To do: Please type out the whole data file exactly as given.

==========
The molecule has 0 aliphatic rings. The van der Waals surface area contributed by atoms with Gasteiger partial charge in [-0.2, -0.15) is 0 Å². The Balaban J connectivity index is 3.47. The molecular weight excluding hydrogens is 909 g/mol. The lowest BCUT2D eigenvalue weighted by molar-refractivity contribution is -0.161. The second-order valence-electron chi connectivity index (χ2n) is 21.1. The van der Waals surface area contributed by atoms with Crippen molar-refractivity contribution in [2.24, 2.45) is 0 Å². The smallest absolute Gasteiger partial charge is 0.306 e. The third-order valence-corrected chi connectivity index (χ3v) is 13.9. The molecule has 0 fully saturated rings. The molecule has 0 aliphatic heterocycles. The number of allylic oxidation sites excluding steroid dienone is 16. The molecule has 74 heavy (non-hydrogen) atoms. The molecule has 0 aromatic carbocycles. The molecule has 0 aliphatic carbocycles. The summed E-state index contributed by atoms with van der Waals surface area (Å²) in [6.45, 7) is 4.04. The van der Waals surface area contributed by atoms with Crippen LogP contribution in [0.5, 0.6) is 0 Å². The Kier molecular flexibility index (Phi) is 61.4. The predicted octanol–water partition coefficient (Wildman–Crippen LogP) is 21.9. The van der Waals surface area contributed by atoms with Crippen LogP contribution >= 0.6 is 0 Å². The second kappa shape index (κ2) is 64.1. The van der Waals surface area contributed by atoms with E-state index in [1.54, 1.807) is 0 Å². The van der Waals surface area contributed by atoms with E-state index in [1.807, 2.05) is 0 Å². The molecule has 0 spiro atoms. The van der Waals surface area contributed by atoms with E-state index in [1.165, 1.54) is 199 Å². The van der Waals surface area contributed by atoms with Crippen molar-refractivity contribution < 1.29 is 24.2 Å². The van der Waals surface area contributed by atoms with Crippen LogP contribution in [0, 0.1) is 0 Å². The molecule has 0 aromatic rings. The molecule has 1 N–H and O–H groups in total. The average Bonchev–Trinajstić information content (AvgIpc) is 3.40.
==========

The molecule has 0 aliphatic rings. The van der Waals surface area contributed by atoms with Gasteiger partial charge in [-0.2, -0.15) is 0 Å². The Balaban J connectivity index is 3.47. The molecular weight excluding hydrogens is 909 g/mol. The lowest BCUT2D eigenvalue weighted by molar-refractivity contribution is -0.161. The second-order valence-electron chi connectivity index (χ2n) is 21.1. The van der Waals surface area contributed by atoms with Crippen molar-refractivity contribution in [2.24, 2.45) is 0 Å². The smallest absolute Gasteiger partial charge is 0.306 e. The third-order valence-corrected chi connectivity index (χ3v) is 13.9. The molecule has 0 fully saturated rings. The molecule has 0 aliphatic heterocycles. The number of allylic oxidation sites excluding steroid dienone is 16. The molecule has 74 heavy (non-hydrogen) atoms. The molecule has 0 aromatic carbocycles. The molecule has 0 aliphatic carbocycles. The summed E-state index contributed by atoms with van der Waals surface area (Å²) in [6.45, 7) is 4.04. The van der Waals surface area contributed by atoms with Crippen LogP contribution in [0.5, 0.6) is 0 Å². The Kier molecular flexibility index (Phi) is 61.4. The predicted octanol–water partition coefficient (Wildman–Crippen LogP) is 21.9. The van der Waals surface area contributed by atoms with Crippen LogP contribution >= 0.6 is 0 Å². The second kappa shape index (κ2) is 64.1. The van der Waals surface area contributed by atoms with E-state index in [1.54, 1.807) is 0 Å². The van der Waals surface area contributed by atoms with E-state index in [1.807, 2.05) is 0 Å². The molecule has 0 spiro atoms. The van der Waals surface area contributed by atoms with E-state index in [1.165, 1.54) is 199 Å². The van der Waals surface area contributed by atoms with Crippen molar-refractivity contribution < 1.29 is 24.2 Å². The van der Waals surface area contributed by atoms with Crippen LogP contribution in [0, 0.1) is 0 Å². The molecule has 0 aromatic rings. The molecule has 1 N–H and O–H groups in total. The average Bonchev–Trinajstić information content (AvgIpc) is 3.40.